With machine learning, data scientists can build predictive models that produce fraud propensity scores. Then, the system is able to score new applications and claims for their likelihood to be fraudulent. Once enough history is built up to allow for an increase in statistical significance, predictive modeling can be extremely effective. For example, predictive modeling is able to help insurers more quickly spot application fraud, arguably the most common type committed. It works across all types of insurances. Whether someone is providing false medical information on a life insurance claim or over-exaggerating the worth of their 10 year old car, AI is able to flag it for insurance companies to take a closer look at.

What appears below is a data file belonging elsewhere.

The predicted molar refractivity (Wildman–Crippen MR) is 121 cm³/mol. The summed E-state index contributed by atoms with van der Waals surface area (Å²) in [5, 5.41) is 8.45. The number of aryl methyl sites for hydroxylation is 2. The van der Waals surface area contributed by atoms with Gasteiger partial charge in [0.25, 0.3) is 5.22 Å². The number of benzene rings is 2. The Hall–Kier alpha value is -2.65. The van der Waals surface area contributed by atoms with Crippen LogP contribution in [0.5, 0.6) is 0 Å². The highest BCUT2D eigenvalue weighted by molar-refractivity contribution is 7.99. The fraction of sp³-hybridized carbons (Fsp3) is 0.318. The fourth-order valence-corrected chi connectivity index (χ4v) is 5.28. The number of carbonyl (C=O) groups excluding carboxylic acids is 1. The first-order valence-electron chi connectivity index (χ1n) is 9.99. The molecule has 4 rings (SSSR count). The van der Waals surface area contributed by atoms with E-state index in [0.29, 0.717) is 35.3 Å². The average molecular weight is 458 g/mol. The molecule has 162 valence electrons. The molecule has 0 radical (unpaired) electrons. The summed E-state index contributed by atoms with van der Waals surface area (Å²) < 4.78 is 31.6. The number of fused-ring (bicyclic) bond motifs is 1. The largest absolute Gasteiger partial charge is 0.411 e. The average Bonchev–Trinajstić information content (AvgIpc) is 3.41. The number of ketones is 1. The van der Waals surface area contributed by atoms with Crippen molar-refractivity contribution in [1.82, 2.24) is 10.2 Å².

A study from the Certified Fraud Examiners found that in 2019 only 13% of organizations use machine learning to detect and deter fraud.3 However, it is clear that AI is gaining traction across the industry. We’re already seeing predictive modeling help insurers prevent negative events from happening in the first place.
For example, look at home insurance. Using AI, insurers are able to map weather and geographical data to pinpoint potential hazards for water leaks. This way they are able to quickly spot leaks and provide corrective action. As a result, costs will naturally be lowered. The model can also help assess a claim for fraud based on the leak’s location.
Insurance companies do not have to settle for traditional approaches to fraud detection and prevention. Instead, they can leverage data and technology to more effectively mitigate the risk of fraud across the entire process.
Tanner Lerdahl is an experienced business development professional. Tanner's expertise includes managing sales pipeline and communication with prospective customers to help better understand their data applications as well as meet their business needs. He has a Bachelor’s of Science in Business Administration and Marketing from Aurora University.